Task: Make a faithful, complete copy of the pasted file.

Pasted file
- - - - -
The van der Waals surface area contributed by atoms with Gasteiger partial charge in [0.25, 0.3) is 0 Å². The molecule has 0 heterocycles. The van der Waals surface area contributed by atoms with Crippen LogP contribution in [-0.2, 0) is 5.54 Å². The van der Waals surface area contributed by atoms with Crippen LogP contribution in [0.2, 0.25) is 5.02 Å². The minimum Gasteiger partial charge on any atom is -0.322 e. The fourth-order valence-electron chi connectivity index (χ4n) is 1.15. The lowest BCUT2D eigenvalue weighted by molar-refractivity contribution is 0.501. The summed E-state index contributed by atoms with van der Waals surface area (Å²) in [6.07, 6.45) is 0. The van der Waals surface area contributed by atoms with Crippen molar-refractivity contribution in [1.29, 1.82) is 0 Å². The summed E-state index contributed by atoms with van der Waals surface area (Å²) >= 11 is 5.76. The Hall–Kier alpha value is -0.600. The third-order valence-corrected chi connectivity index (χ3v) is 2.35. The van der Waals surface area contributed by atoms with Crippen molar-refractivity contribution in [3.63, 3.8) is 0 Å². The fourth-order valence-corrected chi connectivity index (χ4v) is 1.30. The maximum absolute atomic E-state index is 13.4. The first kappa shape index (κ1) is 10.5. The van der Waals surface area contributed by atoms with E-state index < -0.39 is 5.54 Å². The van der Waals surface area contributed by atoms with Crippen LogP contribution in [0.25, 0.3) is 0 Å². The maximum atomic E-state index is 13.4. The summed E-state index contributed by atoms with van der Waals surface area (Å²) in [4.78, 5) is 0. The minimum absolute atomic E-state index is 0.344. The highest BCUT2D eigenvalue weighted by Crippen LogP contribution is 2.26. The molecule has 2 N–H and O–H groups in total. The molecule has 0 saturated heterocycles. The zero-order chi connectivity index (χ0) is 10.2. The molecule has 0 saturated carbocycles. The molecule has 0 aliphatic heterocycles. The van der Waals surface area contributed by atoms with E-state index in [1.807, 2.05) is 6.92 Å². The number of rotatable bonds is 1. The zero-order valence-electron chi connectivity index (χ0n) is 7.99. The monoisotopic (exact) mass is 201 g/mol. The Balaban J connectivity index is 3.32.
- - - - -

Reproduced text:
The van der Waals surface area contributed by atoms with Gasteiger partial charge in [0.25, 0.3) is 0 Å². The molecule has 0 heterocycles. The van der Waals surface area contributed by atoms with Crippen LogP contribution in [-0.2, 0) is 5.54 Å². The van der Waals surface area contributed by atoms with Crippen LogP contribution in [0.2, 0.25) is 5.02 Å². The minimum Gasteiger partial charge on any atom is -0.322 e. The fourth-order valence-electron chi connectivity index (χ4n) is 1.15. The lowest BCUT2D eigenvalue weighted by molar-refractivity contribution is 0.501. The summed E-state index contributed by atoms with van der Waals surface area (Å²) in [6.07, 6.45) is 0. The van der Waals surface area contributed by atoms with Crippen molar-refractivity contribution in [1.29, 1.82) is 0 Å². The summed E-state index contributed by atoms with van der Waals surface area (Å²) >= 11 is 5.76. The Hall–Kier alpha value is -0.600. The third-order valence-corrected chi connectivity index (χ3v) is 2.35. The van der Waals surface area contributed by atoms with Crippen molar-refractivity contribution in [3.63, 3.8) is 0 Å². The fourth-order valence-corrected chi connectivity index (χ4v) is 1.30. The maximum absolute atomic E-state index is 13.4. The first kappa shape index (κ1) is 10.5. The van der Waals surface area contributed by atoms with E-state index < -0.39 is 5.54 Å². The van der Waals surface area contributed by atoms with Crippen LogP contribution in [0.25, 0.3) is 0 Å². The maximum atomic E-state index is 13.4. The summed E-state index contributed by atoms with van der Waals surface area (Å²) in [4.78, 5) is 0. The minimum absolute atomic E-state index is 0.344. The highest BCUT2D eigenvalue weighted by Crippen LogP contribution is 2.26. The molecule has 2 N–H and O–H groups in total. The molecule has 0 saturated heterocycles. The zero-order chi connectivity index (χ0) is 10.2. The molecule has 0 saturated carbocycles. The molecule has 0 aliphatic heterocycles. The van der Waals surface area contributed by atoms with E-state index in [1.807, 2.05) is 6.92 Å². The number of rotatable bonds is 1. The zero-order valence-electron chi connectivity index (χ0n) is 7.99. The monoisotopic (exact) mass is 201 g/mol. The Balaban J connectivity index is 3.32.